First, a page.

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  • DIY Image Sensor and Digital Camera

    Very cool project - I love the passion you have for the sensor and all the work that went into making it. Seriously amazing that you were able to hand assemble that sensor. I'm curious though - why did you go through all the 3D printing? Mixing old and new would have been a lot easier. Your lens mount could have been much simpler with an old bellows from a camera (cheap at flea markets). Or for that matter just retrofit an old view camera with your sensor. A far better lens than a single element from a zoom lens would come with that view camera. Seems like the super amazing thing about your project is the sensor. The 3D printed box, lens mount, and disassembled lens are all superfluous. And how awesome would it be to mix ancient tech with new?

    Very cool project - I love the passion you have for the sensor and all the work that went into making it. Seriously amazing that you were able to hand assemble that sensor. I'm curious though - why did you use 3D printing? Mixing old and new would have been easier, or at least to do proof of concept for the sensor. Seems like a bellows from an old camera would make a faster lens mount. Or for that matter just retrofit an old view camera with your sensor. A far better lens than a single element from a zoom lens would come with that view camera. Seems like the super amazing thing about your project is the sensor. The 3D printed box, lens mount, and disassembled lens are all superfluous. And how awesome would it be to mix ancient tech with new?

    Very cool project - I love the passion you have for the sensor and all the work that went into making it. Seriously amazing that you were able to hand assemble that sensor. I'm curious though - why did you go through all the 3D printing? Mixing old and new would have been a lot easier. Your lens mount could have been much simpler with an old bellows from a camera (cheap at flea markets). Or for that matter just retrofit an old view camera with your sensor. A far better lens than a single element from a zoom lens would come with that view camera. Seems like the super amazing thing about your project is the sensor. The 3D printed box, lens mount, and disassembled lens are all superfluous. And how awesome would it be to mix ancient tech with new?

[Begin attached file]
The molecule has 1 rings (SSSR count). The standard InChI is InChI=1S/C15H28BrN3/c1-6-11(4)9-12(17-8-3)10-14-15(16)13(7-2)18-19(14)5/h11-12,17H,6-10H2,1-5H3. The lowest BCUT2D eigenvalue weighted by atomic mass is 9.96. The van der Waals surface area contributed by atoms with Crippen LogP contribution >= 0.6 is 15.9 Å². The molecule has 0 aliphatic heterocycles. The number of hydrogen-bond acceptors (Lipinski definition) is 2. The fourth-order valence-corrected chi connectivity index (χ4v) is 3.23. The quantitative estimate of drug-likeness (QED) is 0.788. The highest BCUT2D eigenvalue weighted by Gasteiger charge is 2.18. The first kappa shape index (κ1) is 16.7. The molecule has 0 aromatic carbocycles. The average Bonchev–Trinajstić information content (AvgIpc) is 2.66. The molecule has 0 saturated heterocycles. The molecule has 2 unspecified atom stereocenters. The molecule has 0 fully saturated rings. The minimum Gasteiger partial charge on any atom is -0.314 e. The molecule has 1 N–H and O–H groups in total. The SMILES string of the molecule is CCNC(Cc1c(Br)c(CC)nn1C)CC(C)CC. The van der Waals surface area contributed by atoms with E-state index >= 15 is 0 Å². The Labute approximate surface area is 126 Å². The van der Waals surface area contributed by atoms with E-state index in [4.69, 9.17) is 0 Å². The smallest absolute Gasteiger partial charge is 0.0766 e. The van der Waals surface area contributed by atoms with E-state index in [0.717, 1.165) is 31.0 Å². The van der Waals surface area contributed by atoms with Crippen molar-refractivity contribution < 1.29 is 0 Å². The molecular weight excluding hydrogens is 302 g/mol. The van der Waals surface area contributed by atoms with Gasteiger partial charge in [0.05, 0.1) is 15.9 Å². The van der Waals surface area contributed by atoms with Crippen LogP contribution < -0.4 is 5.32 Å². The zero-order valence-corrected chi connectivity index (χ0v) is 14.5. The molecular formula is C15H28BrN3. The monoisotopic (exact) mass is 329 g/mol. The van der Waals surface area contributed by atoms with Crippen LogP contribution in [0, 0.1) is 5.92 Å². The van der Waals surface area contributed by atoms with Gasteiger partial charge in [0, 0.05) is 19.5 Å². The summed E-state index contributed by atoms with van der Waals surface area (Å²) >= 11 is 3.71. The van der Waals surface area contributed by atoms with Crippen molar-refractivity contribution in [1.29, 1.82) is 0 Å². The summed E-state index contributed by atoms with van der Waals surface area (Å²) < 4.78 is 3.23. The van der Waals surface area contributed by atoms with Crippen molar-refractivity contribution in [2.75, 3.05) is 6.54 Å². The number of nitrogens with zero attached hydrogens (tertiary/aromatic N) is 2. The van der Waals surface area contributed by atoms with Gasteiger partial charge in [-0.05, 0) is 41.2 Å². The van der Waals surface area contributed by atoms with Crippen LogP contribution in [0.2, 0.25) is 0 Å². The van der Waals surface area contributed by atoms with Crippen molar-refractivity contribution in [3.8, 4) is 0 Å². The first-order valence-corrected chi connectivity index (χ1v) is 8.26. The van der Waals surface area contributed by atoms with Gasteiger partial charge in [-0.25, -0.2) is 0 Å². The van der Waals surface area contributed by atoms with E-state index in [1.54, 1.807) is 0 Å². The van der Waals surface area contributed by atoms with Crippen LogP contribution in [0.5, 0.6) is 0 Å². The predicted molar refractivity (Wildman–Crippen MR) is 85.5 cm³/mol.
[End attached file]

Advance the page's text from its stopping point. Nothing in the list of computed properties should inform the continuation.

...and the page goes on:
Very cool project - I love the passion you have for the sensor and all the work that went into making it. Seriously amazing that you were able to hand assemble that sensor. I'm curious though - why did you go through all the 3D printing? Mixing old and new would have been a lot easier. Your lens mount could have been much simpler with an old bellows from a camera (cheap at flea markets). Or for that matter just retrofit an old view camera with your sensor. A far better lens than a single element from a zoom lens would come with that view camera. Seems like the super amazing thing about your project is the sensor. The 3D printed box, lens mount, and disassembled lens are all superfluous. And how awesome would it be to mix ancient tech with new.

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  • dlebryk commented on jacksonlyons07's instructable Mailbox Project

    About the snow - no worries. We live in Southwestern Michigan, tons of snow. Just about every country road and two lane highway, I see exactly this mail box, everywhere. Snow plows won't knock them down, even on roads with 55 MPH speed limits. No need to remove any slats. In fact one modification I see a lot - slats up to the top of the mailbox. That way nobody can go by with a baseball bat and ruin the mailbox. You have to put your house number on the slats though.

    Nicely written instructions. Classic design. I see this all over rural roads. The difference - especially if you live on country roads - they tend to run the slats all the way up to the top of the mailbox on the side facing the traffic direction. That tends to protect the mailbox from all kinds of damage. They also don't put slats on the opposite side - just one. You can expect your design mailbox to last for a really long time.

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  • Golf shoes. The spikes work perfectly, even the new version. Epoxy will flow back around the slight gaps.

    This will work (essentially no floor prep), if this is for light duty use - no cars or heavy equipment. Anybody thinking of this for a garage floor, the prep is much longer, much harder to get it right. And there are cheap epoxies (read the kind you up at a home improvement center) no matter how you prep a garage, will eventually lift. Garage floor requires all oil be removed and the floor etched either with acid or bead blasting. A lot of work to get right.